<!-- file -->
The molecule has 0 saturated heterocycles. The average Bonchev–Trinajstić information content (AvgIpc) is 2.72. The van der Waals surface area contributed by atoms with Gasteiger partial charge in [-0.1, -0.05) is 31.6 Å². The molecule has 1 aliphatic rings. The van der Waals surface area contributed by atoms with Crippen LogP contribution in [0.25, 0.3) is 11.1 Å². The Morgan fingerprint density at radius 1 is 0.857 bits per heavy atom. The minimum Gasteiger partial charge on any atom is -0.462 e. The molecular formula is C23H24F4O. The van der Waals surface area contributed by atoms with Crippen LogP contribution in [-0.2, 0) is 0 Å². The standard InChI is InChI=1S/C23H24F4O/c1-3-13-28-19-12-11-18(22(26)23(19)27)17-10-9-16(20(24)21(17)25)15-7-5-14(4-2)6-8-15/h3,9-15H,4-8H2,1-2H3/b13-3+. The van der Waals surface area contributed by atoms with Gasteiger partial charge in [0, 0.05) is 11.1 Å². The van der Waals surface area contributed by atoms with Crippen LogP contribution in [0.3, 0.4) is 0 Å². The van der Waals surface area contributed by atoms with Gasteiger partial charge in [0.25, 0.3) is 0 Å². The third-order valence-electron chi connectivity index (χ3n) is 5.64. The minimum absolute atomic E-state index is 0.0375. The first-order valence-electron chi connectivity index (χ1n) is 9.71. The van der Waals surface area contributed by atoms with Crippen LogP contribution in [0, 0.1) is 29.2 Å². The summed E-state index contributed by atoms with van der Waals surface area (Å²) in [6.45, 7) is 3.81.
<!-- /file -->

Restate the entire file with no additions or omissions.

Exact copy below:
The molecule has 0 saturated heterocycles. The average Bonchev–Trinajstić information content (AvgIpc) is 2.72. The van der Waals surface area contributed by atoms with Gasteiger partial charge in [-0.1, -0.05) is 31.6 Å². The molecule has 1 aliphatic rings. The van der Waals surface area contributed by atoms with Crippen LogP contribution in [0.25, 0.3) is 11.1 Å². The Morgan fingerprint density at radius 1 is 0.857 bits per heavy atom. The minimum Gasteiger partial charge on any atom is -0.462 e. The molecular formula is C23H24F4O. The van der Waals surface area contributed by atoms with Crippen LogP contribution in [-0.2, 0) is 0 Å². The standard InChI is InChI=1S/C23H24F4O/c1-3-13-28-19-12-11-18(22(26)23(19)27)17-10-9-16(20(24)21(17)25)15-7-5-14(4-2)6-8-15/h3,9-15H,4-8H2,1-2H3/b13-3+. The van der Waals surface area contributed by atoms with Gasteiger partial charge in [0, 0.05) is 11.1 Å². The van der Waals surface area contributed by atoms with Crippen LogP contribution in [0.3, 0.4) is 0 Å². The van der Waals surface area contributed by atoms with Gasteiger partial charge in [0.25, 0.3) is 0 Å². The third-order valence-electron chi connectivity index (χ3n) is 5.64. The minimum absolute atomic E-state index is 0.0375. The first-order valence-electron chi connectivity index (χ1n) is 9.71. The van der Waals surface area contributed by atoms with Crippen LogP contribution in [0, 0.1) is 29.2 Å². The summed E-state index contributed by atoms with van der Waals surface area (Å²) in [6.45, 7) is 3.81.